Developer Maurice Mann is in advanced negotiations to settle a lawsuit he filed to block a new loan agreement between rival investor Lev Leviev and Anglo Irish Bank at the troubled Apthorp condominium conversion on the Upper West Side.
“We’re in the middle of a settlement discussion that seems to be going pretty well,” said Jonathan Cohen, an advisor to Mann. “It would be premature to comment on an appeal or any other legal recourse until all the settlement discussions have been completely finished.”
Mann, president of Mann Realty Associates, filed suit earlier this month to block a deal that would implement a new business plan designed to prevent Anglo Irish and Apollo Real Estate Advisors, now called Area Property Partners, from foreclosing on the building.
After Anglo Irish and Apollo threatened to foreclose on the struggling property, the two investment partners reached an agreement that called for the Feil Organization to replace Mann Realty as managing agent of the Apthorp.
Mann and Leviev acquired the Apthorp, which spans an entire block between Broadway and West End Avenue on 79th Street, for a record $426 million in 2007, making it the most expensive purchase of a single residential building in U.S. history, based on the $2.6 million cost per unit.
The developers originally planned to sell units for $3,000 per square foot, which many analysts considered risky even at the height of the market, but when the stock market crashed in September 2008, the building’s developers feared that the business plan was not viable and demanded a $22.7 million payment to bring the loan back into balance. As of December 2008, only one of the building’s 163 apartments was under contract to be sold and about half of the building’s apartments were occupied by rent-stabilized tenants.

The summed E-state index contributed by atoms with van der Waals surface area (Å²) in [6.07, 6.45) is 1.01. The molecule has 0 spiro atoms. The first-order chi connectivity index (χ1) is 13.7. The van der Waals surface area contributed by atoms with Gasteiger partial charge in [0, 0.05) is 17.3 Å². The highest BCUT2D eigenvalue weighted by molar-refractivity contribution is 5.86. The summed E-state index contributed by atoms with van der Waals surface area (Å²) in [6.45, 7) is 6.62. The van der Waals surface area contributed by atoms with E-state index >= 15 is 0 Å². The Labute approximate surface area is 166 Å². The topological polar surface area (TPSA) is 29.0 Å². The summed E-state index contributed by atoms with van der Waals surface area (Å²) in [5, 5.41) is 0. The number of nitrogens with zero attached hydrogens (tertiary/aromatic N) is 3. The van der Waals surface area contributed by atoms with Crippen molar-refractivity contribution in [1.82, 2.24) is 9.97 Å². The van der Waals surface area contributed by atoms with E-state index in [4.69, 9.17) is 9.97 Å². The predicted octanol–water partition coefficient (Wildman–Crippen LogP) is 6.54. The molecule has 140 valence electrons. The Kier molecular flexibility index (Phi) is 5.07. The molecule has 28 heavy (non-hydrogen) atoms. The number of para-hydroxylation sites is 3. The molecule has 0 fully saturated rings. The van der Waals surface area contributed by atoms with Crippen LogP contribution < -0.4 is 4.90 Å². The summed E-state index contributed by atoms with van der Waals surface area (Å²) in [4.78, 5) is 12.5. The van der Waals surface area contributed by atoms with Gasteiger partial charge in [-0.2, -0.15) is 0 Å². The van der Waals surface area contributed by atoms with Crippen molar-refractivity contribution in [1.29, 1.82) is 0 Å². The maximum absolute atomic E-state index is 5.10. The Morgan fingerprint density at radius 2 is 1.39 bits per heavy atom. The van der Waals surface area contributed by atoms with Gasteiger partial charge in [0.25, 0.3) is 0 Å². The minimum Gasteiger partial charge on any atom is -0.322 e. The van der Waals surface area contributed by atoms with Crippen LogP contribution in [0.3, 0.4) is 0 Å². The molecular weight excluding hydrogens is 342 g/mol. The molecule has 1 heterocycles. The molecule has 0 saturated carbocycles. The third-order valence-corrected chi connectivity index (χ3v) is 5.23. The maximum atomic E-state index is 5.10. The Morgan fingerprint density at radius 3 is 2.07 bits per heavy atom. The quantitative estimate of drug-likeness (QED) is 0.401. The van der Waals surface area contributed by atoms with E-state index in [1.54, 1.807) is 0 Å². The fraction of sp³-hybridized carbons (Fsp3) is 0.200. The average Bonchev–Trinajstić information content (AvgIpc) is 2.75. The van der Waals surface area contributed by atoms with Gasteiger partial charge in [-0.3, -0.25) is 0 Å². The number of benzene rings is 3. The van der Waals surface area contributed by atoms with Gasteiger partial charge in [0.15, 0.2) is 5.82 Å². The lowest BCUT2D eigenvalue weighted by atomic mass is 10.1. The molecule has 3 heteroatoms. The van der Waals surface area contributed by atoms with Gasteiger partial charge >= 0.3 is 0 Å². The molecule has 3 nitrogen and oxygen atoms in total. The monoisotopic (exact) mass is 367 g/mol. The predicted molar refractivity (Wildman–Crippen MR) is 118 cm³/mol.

Court records show that Mann’s proposed business plan included a bulk sale of 78 units at $1,000 per square foot to outside investors in December 2009, after the condo reached the required 15 percent threshold to be declared effective by state regulators.
In December, Mann filed suit to prevent Anglo Irish and Leviev from calling in the loan. Leviev later filed suit against Mann alleging he had mismanaged the conversion, and won a battle to have him replaced as managing agent of the building. Under an agreement, Mann and Leviev agreed to settle all disputes under a rabbinical arbitration court, called the Beth Din.
Mann filed suit in New York State Supreme Court earlier this month alleging that Leviev’s Africa Israel company and Broadwall Management, the leasing subsidiary of the Feil Organization, put together a business plan without his consent. The new plan called for a $17 million renovation of the property, and a decrease of condo prices by one-third to increase the number of unit sales.
Mann alleged that the new plan would deprive him of a $3.5 million opportunity fee that lenders agreed to pay him after the building was converted. He also alleged that the new plan would deny him the ability to buy a new apartment “at cost” and would place him in greater jeopardy of losing personal guarantees he made to the lenders.
Neither Y. David Scharf, attorney for Africa Israel USA, nor Andrew Ratner, executive vice president of the Feil Organization, was immediately available for comment.